President Obama, riding on the momentum of a good week, is set to launch one of the biggest economic plans of his presidency. In a move that would affect some 5 million American workers, Obama's plan to change the overtime rules will boost the overtime threshold to more than double what it is now.
Under today's law, employers are not required to offer overtime pay to salaried workers making more than $23,660. But Obama plans to raise that threshold to $50,440 in 2016, effectively benefitting all those making less than that amount, but work more than 40 hours per week. According to an analysis released by the White House, the largest percentage of employees who stand to benefit from the new overtime rules are in Oklahoma (4.4 percent), Florida (4.2 percent) and Tennessee (4.1 percent).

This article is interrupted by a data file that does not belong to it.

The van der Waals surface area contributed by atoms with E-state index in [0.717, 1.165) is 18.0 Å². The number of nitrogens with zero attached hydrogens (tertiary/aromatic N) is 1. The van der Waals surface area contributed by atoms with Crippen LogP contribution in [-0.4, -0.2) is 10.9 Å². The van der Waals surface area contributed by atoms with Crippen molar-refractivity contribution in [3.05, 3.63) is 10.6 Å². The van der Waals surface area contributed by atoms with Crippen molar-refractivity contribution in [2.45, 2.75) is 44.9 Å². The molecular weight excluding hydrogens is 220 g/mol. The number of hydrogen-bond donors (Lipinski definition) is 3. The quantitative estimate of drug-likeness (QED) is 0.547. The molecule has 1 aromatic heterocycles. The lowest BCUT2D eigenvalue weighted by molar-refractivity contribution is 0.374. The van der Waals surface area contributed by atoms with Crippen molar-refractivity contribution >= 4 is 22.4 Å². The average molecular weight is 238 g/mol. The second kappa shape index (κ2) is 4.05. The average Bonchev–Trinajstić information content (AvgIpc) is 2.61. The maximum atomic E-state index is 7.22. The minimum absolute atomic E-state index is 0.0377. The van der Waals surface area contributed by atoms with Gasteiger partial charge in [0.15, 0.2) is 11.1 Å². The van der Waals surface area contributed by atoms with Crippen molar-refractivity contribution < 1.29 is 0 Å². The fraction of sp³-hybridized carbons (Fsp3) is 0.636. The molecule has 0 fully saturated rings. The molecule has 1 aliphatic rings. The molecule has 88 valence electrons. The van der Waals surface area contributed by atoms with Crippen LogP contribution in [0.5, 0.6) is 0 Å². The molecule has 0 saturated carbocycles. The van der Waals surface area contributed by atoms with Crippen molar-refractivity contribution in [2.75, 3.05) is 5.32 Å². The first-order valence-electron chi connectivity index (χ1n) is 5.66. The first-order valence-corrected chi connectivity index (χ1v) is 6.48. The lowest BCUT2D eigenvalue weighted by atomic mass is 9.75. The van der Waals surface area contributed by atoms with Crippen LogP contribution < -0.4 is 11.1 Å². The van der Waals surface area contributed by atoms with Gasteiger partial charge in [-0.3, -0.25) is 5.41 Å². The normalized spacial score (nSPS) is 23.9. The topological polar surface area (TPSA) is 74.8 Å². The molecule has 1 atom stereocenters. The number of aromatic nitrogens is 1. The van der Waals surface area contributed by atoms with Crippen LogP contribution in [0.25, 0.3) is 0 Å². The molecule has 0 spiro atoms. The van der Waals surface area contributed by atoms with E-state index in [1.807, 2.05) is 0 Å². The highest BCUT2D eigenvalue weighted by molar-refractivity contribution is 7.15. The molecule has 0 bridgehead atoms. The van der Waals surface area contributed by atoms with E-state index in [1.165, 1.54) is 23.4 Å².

In the op-ed in The Huffington Post, Obama wrote:
That's good for workers who want fair pay, and it's good for business owners who are already paying their employees what they deserve — since those who are doing right by their employees are undercut by competitors who aren't. ...
Will we accept an economy where only a few of us do exceptionally well? Or will we push for an economy where every American who works hard can contribute to and benefit from our success?
Right now, those eligible for overtime pay are mostly hourly employees. The current $23,660 overtime threshold, set up in during the Great Depression era, protects those workers. But the times have changed, and appropriate adjustments like these will provide protections for the middle class, and perhaps even up to 1.8 million Millennials, too.
Cover image via Chip Somodevilla/Getty Images]